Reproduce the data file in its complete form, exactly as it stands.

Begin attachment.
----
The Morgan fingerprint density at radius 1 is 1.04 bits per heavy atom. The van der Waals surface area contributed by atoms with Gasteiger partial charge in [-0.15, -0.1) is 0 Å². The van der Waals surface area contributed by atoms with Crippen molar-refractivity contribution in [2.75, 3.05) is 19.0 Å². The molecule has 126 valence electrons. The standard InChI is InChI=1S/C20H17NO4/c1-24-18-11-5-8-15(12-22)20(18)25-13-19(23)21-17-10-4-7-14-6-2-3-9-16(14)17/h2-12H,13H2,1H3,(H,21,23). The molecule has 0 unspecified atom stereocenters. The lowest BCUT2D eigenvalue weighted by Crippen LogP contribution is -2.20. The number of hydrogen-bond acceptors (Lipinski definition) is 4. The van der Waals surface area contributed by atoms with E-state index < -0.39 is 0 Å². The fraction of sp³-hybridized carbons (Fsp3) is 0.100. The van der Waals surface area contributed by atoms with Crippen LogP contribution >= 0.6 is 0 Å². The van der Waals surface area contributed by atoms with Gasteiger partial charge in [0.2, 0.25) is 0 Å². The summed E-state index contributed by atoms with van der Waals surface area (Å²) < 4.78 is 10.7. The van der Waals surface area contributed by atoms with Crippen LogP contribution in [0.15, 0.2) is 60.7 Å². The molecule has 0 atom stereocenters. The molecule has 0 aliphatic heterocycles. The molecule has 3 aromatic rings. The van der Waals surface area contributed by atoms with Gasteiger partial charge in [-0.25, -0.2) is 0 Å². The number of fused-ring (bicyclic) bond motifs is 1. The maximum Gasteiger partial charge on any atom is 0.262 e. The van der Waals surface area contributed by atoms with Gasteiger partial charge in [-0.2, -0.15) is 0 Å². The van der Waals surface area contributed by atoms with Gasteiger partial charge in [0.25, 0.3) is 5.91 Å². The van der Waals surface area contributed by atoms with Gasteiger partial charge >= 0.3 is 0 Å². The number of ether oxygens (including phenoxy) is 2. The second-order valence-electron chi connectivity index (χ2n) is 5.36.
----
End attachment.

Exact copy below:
The Morgan fingerprint density at radius 1 is 1.04 bits per heavy atom. The van der Waals surface area contributed by atoms with Gasteiger partial charge in [-0.15, -0.1) is 0 Å². The van der Waals surface area contributed by atoms with Crippen molar-refractivity contribution in [2.75, 3.05) is 19.0 Å². The molecule has 126 valence electrons. The standard InChI is InChI=1S/C20H17NO4/c1-24-18-11-5-8-15(12-22)20(18)25-13-19(23)21-17-10-4-7-14-6-2-3-9-16(14)17/h2-12H,13H2,1H3,(H,21,23). The molecule has 0 unspecified atom stereocenters. The lowest BCUT2D eigenvalue weighted by Crippen LogP contribution is -2.20. The number of hydrogen-bond acceptors (Lipinski definition) is 4. The van der Waals surface area contributed by atoms with E-state index < -0.39 is 0 Å². The fraction of sp³-hybridized carbons (Fsp3) is 0.100. The van der Waals surface area contributed by atoms with Crippen LogP contribution >= 0.6 is 0 Å². The van der Waals surface area contributed by atoms with Gasteiger partial charge in [0.2, 0.25) is 0 Å². The summed E-state index contributed by atoms with van der Waals surface area (Å²) < 4.78 is 10.7. The van der Waals surface area contributed by atoms with Crippen LogP contribution in [0.15, 0.2) is 60.7 Å². The molecule has 0 atom stereocenters. The molecule has 0 aliphatic heterocycles. The molecule has 3 aromatic rings. The van der Waals surface area contributed by atoms with Gasteiger partial charge in [-0.25, -0.2) is 0 Å². The number of fused-ring (bicyclic) bond motifs is 1. The maximum Gasteiger partial charge on any atom is 0.262 e. The van der Waals surface area contributed by atoms with Gasteiger partial charge in [-0.2, -0.15) is 0 Å². The van der Waals surface area contributed by atoms with Gasteiger partial charge in [0.25, 0.3) is 5.91 Å². The van der Waals surface area contributed by atoms with Gasteiger partial charge >= 0.3 is 0 Å². The number of ether oxygens (including phenoxy) is 2. The second-order valence-electron chi connectivity index (χ2n) is 5.36.